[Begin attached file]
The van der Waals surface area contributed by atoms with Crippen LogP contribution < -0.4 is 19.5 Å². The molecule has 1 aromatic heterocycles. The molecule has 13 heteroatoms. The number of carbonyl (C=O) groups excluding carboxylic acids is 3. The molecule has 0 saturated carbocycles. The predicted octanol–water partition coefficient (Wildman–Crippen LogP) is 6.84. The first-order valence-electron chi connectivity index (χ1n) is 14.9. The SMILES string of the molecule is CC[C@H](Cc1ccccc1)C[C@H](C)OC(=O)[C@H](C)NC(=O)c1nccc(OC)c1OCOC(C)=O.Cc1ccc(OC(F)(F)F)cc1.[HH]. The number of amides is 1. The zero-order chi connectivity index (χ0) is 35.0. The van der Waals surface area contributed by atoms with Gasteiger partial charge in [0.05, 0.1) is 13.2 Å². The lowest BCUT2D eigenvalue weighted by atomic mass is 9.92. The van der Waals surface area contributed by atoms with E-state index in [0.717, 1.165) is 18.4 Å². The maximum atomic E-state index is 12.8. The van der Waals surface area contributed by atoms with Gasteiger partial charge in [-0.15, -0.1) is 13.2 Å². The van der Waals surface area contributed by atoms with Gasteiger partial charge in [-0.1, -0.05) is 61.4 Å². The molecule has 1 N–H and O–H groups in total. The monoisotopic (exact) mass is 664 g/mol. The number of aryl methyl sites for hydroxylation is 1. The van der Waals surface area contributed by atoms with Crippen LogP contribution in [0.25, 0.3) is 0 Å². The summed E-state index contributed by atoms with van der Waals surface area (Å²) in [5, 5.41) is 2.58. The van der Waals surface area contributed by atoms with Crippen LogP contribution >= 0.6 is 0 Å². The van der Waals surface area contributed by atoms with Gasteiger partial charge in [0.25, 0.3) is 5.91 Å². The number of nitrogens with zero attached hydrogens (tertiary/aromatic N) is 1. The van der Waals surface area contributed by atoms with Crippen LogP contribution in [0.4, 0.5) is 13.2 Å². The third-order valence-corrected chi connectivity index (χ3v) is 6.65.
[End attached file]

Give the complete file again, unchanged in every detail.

The van der Waals surface area contributed by atoms with Crippen LogP contribution < -0.4 is 19.5 Å². The molecule has 1 aromatic heterocycles. The molecule has 13 heteroatoms. The number of carbonyl (C=O) groups excluding carboxylic acids is 3. The molecule has 0 saturated carbocycles. The predicted octanol–water partition coefficient (Wildman–Crippen LogP) is 6.84. The first-order valence-electron chi connectivity index (χ1n) is 14.9. The SMILES string of the molecule is CC[C@H](Cc1ccccc1)C[C@H](C)OC(=O)[C@H](C)NC(=O)c1nccc(OC)c1OCOC(C)=O.Cc1ccc(OC(F)(F)F)cc1.[HH]. The number of amides is 1. The zero-order chi connectivity index (χ0) is 35.0. The van der Waals surface area contributed by atoms with Gasteiger partial charge in [0.05, 0.1) is 13.2 Å². The lowest BCUT2D eigenvalue weighted by atomic mass is 9.92. The van der Waals surface area contributed by atoms with E-state index in [0.717, 1.165) is 18.4 Å². The maximum atomic E-state index is 12.8. The van der Waals surface area contributed by atoms with Gasteiger partial charge in [-0.15, -0.1) is 13.2 Å². The van der Waals surface area contributed by atoms with Gasteiger partial charge in [-0.1, -0.05) is 61.4 Å². The molecule has 1 N–H and O–H groups in total. The monoisotopic (exact) mass is 664 g/mol. The number of aryl methyl sites for hydroxylation is 1. The van der Waals surface area contributed by atoms with Crippen LogP contribution in [0.25, 0.3) is 0 Å². The summed E-state index contributed by atoms with van der Waals surface area (Å²) in [5, 5.41) is 2.58. The van der Waals surface area contributed by atoms with Crippen LogP contribution >= 0.6 is 0 Å². The van der Waals surface area contributed by atoms with Gasteiger partial charge in [0.25, 0.3) is 5.91 Å². The number of nitrogens with zero attached hydrogens (tertiary/aromatic N) is 1. The van der Waals surface area contributed by atoms with Crippen LogP contribution in [0.4, 0.5) is 13.2 Å². The third-order valence-corrected chi connectivity index (χ3v) is 6.65.